SALISBURY — The history of Salisbury is rich and full of stories that help put in perspective how far the city has come in its 270 years of existence. On Oct. 14 and 15, the Historic Salisbury Foundation had their 48th annual OctoberTour, where people got to see for themselves the famed, local houses that have continued to stand the test of time.
Over the weekend, residents were able to wander through the Samuel T. Trexler House, the C.W. Smith House, the McCanless Busby Thompson House, the Dr. Josephus W. Hall House, First United Methodist Church, the Prince Charles Condos, the Meroney Theater and the Mendenhall House. Virtual tours for the Hearne Swink “Eastover” House and the Old Stone House were available online.
Tour guides led people through the houses and buildings and shared fun facts about the history of each one. Fancy dining rooms, exquisite gardens and welcoming bedrooms transported visitors to a time before they were born. Cheryl Gunter, a local real estate agent, is fascinated by the restoration of all the houses and she says the McCanless Busby Thompson House is her favorite. Gunter admires the owner, John Martin, for all the work he has invested into it.
“I remember when it was buried in trees and vines, you didn’t know that there was a house behind it, it was all falling in and no one ever thought it would be saved. It has been very well restored. He’s gone to great lengths and spent a lot of time And energy returning to its grandeur. It’s beautiful,” Gunter said.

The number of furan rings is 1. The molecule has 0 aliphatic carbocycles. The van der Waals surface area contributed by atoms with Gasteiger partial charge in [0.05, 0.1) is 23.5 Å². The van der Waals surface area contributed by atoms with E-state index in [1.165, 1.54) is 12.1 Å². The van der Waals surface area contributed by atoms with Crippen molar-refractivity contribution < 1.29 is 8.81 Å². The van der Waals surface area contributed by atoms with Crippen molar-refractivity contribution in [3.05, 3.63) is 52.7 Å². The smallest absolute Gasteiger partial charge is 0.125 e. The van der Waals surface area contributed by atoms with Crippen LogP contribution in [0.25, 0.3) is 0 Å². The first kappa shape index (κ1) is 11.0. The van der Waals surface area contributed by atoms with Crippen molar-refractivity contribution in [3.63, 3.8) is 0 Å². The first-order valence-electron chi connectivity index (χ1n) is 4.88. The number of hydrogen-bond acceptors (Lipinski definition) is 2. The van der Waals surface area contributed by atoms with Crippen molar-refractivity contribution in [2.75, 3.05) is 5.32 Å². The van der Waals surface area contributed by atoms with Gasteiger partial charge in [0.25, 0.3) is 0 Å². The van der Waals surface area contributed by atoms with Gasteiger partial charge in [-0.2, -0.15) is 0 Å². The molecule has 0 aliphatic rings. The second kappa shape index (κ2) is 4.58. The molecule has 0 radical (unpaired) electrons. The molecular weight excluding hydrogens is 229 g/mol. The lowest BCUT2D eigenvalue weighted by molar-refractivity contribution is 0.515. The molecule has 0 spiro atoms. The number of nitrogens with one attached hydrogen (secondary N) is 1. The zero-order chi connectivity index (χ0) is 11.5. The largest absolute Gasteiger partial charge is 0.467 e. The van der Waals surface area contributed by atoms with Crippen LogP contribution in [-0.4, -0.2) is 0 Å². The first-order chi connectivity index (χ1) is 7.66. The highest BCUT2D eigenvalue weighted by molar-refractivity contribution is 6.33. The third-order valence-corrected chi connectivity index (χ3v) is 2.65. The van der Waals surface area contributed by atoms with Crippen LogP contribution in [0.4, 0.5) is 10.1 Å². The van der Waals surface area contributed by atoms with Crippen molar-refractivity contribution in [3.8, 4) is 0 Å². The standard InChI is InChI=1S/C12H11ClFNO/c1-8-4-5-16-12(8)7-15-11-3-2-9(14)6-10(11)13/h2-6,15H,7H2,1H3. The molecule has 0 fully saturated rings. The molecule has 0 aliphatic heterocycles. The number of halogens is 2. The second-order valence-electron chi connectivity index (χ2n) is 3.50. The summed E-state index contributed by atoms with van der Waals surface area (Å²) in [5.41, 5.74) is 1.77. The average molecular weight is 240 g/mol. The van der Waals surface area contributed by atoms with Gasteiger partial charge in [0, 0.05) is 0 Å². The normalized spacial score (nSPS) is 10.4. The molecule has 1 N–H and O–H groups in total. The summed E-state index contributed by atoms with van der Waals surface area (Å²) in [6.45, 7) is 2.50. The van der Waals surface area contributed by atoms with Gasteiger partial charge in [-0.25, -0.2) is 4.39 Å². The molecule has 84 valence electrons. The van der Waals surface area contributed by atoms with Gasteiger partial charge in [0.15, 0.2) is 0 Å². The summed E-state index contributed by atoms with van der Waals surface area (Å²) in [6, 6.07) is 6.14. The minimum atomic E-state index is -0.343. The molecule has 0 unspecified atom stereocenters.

Also going at the same time, the Bank Street Festival had fun, food and drink for anyone ready to go on the OctoberTour or as a reward for finishing it. Vendors had homemade pottery, art, jewelry and antiques on hand to grab people’s attention. Live music and vintage cars parked on the curb definitely added to the merriment for the autumn event.
Bill Parsons is the owner of the C.W. Smith House. After living in Connecticut for 35 years, Parsons and his wife Faith wanted to retire somewhere in the South. They searched all over the Southeast, but when they discovered Salisbury, they knew it would be the place for them to settle down. The C.W. Smith House wasn’t the first property they looked at, but the only one they fell in love with.
“We’re here seven years, couldn’t have been happier, we just love it,” Parsons said. “It reminds us of different houses that we’ve had growing up. The town, the neighborhood, our next door neighbors are the best neighbors we’ve ever had in our lives…We just love the community.”
This was the first time the Parsons have opened their doors for OctoberTour. In the past, they’ve participated in it as bystanders, but now they finally decided to invite others into their home.
“We have enjoyed it from the outside. Shouldn’t we give back somehow and do the crazy thing from the inside?” Parsons said.